In the context of this strategy, the European Commission has developed a specific plan to help European enterprises and in particular, SMEs to seize global opportunities by streamlining and strengthening the national and international support that is available to them.
Internationalisation refers not only to exports, but to all activities that result in a meaningful business relationship between enterprises and a foreign partner: exports, imports, foreign direct investment, international subcontracting and international technical co-operation. Research has shown that internationally active enterprises are more likely to create new jobs, to grow and to improve their competitiveness and long-term sustainability.
Internationalisation does not only involve large enterprises. A considerable number of European SMEs are also engaged in international activities, however, only a small percentage is involved in internationalisation beyond the Internal Market. Trade, manufacturing, transport and communication and research are the most internationalised sectors in Europe. Partner countries are mainly other EU countries, with the exception of imports from China, where relations with BRIC countries are generally underdeveloped.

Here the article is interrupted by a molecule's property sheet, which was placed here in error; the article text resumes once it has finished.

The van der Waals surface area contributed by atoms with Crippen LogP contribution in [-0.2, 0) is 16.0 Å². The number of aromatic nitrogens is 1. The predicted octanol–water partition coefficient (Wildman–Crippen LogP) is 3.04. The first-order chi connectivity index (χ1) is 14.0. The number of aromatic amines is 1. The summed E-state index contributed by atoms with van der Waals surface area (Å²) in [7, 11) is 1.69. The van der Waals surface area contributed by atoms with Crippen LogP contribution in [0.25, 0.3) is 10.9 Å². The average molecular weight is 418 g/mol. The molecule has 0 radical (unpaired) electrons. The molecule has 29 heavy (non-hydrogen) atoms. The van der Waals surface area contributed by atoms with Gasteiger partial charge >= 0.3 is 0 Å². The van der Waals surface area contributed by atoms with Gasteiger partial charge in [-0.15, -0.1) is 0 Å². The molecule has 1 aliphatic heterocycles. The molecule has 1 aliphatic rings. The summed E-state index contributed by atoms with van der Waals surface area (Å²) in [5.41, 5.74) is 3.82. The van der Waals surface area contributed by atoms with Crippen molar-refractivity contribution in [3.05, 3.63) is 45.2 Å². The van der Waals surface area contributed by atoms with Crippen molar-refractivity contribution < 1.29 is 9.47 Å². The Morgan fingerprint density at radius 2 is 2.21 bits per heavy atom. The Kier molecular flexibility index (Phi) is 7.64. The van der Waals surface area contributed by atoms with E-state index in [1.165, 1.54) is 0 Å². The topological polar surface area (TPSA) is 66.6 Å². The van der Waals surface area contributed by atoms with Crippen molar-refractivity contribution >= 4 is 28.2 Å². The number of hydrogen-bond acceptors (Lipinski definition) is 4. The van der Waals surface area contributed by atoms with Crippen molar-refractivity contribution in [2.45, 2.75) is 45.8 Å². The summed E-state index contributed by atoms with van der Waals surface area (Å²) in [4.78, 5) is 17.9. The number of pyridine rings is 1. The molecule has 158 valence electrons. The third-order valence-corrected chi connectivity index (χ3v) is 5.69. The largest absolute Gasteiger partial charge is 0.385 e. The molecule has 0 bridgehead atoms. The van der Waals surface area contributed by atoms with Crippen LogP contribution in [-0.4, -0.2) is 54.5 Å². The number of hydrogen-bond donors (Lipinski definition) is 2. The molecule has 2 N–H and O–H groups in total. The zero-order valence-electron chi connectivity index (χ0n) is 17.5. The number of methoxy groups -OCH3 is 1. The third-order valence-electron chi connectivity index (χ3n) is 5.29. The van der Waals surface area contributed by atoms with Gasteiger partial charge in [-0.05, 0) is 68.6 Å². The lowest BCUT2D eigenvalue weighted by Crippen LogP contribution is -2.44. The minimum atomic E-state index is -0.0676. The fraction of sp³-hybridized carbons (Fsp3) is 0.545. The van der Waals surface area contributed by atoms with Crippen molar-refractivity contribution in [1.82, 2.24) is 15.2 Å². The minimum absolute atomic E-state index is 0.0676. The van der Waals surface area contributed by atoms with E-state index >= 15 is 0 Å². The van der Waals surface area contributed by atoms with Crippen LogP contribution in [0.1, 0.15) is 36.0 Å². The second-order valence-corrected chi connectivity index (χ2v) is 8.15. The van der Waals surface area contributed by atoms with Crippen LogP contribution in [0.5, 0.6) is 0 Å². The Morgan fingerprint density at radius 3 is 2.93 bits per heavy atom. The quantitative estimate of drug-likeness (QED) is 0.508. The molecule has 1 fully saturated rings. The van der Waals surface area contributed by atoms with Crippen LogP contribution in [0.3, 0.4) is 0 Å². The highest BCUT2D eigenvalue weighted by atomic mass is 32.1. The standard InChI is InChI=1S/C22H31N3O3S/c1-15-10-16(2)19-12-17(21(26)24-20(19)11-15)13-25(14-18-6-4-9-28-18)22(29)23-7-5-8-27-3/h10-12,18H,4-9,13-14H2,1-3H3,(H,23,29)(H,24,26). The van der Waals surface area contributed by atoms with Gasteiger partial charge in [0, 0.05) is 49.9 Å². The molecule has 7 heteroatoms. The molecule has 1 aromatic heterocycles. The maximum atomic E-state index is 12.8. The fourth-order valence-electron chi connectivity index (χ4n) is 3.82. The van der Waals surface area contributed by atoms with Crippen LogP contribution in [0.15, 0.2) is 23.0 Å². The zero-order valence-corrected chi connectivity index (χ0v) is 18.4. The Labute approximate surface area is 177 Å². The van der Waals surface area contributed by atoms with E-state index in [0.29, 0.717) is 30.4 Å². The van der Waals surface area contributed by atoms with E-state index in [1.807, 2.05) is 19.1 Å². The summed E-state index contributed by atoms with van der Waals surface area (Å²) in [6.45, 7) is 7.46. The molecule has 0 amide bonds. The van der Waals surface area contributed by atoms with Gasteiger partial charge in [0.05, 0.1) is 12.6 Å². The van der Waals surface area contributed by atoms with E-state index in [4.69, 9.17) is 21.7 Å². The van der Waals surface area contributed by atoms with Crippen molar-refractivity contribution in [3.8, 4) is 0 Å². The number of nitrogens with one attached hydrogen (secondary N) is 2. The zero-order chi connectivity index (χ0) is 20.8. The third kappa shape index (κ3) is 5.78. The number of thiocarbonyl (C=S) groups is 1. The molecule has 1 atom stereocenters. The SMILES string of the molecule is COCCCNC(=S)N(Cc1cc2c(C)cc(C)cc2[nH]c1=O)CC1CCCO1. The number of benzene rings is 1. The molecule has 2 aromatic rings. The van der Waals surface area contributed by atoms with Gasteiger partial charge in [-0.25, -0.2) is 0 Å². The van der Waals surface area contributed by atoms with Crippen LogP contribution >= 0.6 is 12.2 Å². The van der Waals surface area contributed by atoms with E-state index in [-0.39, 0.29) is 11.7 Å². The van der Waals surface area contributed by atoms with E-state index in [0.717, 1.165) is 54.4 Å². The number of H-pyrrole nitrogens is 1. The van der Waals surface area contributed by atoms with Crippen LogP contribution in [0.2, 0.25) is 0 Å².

The most important barriers reported by SMEs are:
- Internal barriers: price of their own product or service and the high cost of internationalisation;
- External barriers: lack of capital, lack of adequate information, and lack of adequate public support and the costs of or difficulties with paperwork associated with transport.